Saturday, June 03, 2006

The Single Rut

I want desperately to get married and have a family someday. I would not like to wait until I am 40 years old to do so though. Do you have any confirming words for me that this will or will not happen? If it is a possibility, do you have a date. I am tired of being in a single rut.
Lonely in Oregon

Dear Lonely:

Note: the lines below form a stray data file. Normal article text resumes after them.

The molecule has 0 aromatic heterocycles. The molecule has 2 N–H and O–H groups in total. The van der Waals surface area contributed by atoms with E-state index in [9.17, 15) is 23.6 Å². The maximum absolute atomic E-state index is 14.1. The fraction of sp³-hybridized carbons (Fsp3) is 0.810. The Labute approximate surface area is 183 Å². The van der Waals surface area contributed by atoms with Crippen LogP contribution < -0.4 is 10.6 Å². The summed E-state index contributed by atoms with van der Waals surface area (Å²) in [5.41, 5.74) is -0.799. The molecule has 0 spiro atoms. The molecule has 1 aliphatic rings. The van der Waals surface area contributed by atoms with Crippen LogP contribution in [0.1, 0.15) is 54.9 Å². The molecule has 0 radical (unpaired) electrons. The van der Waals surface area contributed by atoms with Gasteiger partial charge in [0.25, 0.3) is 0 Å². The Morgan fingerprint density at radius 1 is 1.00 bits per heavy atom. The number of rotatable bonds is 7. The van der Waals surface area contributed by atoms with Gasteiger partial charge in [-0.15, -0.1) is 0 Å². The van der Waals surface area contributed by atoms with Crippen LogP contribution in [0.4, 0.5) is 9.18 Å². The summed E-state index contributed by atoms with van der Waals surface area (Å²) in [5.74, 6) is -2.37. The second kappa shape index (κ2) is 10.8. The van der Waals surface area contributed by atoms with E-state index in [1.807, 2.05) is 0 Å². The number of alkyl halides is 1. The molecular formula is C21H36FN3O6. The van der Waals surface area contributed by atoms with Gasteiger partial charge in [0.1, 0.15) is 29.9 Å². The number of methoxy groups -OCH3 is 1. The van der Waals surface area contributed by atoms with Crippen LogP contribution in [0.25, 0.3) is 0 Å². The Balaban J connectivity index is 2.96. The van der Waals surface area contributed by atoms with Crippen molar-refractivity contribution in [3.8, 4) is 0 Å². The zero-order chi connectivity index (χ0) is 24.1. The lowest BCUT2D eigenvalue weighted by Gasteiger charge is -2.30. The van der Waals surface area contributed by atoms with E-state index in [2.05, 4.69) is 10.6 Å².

First, the indications are that marriage is likely. Notice I said likely, and not certain. There is no such thing as certain. You are the chooser, and every day you make a series of conscious and unconscious decisions that determines your path. Now, having said that, let's address the "desperately" part. Desperation is a resistant, pushing-away energy. It repels. It's like one part of you is screaming "Yes!!" at the universe, but your vibe is screaming "No!!" Confused energy attracts more of itself: chaos. Here's the trick. You need to keep your focus on how wonderful it feels to be in the right relationship with the right person. Wallow in those pleasant sensations. But don't keep looking around to see if that relationship has arrived yet. When you look around to see if the person of your dreams has shown up, you shift your attention back to "lonely," rather than keeping it on "blissfully connected." You'll have to find a way to keep yourself joyfully distracted, absolutely knowing that the relationship already exists (and you need to get into alignment with it, rather than thinking it needs to get into alignment with you). Think of the relationship you want as existing in a parallel dimension and the only way for you to create a bridge from that "reality" to this "reality" is to imagine it is already here. Best wishes!